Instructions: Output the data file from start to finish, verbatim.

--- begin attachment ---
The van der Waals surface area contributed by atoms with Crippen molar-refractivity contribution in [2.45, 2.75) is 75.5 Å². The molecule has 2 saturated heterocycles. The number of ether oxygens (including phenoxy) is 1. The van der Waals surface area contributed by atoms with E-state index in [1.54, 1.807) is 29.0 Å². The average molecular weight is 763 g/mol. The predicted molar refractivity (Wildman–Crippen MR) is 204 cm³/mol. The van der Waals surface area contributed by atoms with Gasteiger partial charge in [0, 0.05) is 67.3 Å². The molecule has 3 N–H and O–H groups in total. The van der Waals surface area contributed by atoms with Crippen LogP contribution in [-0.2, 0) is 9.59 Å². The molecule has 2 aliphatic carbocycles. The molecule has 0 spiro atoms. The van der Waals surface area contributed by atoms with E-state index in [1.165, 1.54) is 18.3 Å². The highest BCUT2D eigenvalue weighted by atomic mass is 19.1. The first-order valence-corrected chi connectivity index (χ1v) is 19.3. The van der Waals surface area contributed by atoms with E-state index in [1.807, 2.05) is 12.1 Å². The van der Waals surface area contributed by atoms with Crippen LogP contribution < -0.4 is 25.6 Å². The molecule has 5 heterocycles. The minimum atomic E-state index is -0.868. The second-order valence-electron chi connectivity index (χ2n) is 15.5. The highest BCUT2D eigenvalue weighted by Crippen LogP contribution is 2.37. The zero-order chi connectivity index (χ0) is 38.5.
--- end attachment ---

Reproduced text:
The van der Waals surface area contributed by atoms with Crippen molar-refractivity contribution in [2.45, 2.75) is 75.5 Å². The molecule has 2 saturated heterocycles. The number of ether oxygens (including phenoxy) is 1. The van der Waals surface area contributed by atoms with E-state index in [1.54, 1.807) is 29.0 Å². The average molecular weight is 763 g/mol. The predicted molar refractivity (Wildman–Crippen MR) is 204 cm³/mol. The van der Waals surface area contributed by atoms with Gasteiger partial charge in [0, 0.05) is 67.3 Å². The molecule has 3 N–H and O–H groups in total. The van der Waals surface area contributed by atoms with Crippen LogP contribution in [-0.2, 0) is 9.59 Å². The molecule has 2 aliphatic carbocycles. The molecule has 0 spiro atoms. The van der Waals surface area contributed by atoms with E-state index in [1.165, 1.54) is 18.3 Å². The highest BCUT2D eigenvalue weighted by atomic mass is 19.1. The first-order valence-corrected chi connectivity index (χ1v) is 19.3. The van der Waals surface area contributed by atoms with E-state index in [1.807, 2.05) is 12.1 Å². The van der Waals surface area contributed by atoms with Crippen LogP contribution < -0.4 is 25.6 Å². The molecule has 5 heterocycles. The minimum atomic E-state index is -0.868. The second-order valence-electron chi connectivity index (χ2n) is 15.5. The highest BCUT2D eigenvalue weighted by Crippen LogP contribution is 2.37. The zero-order chi connectivity index (χ0) is 38.5.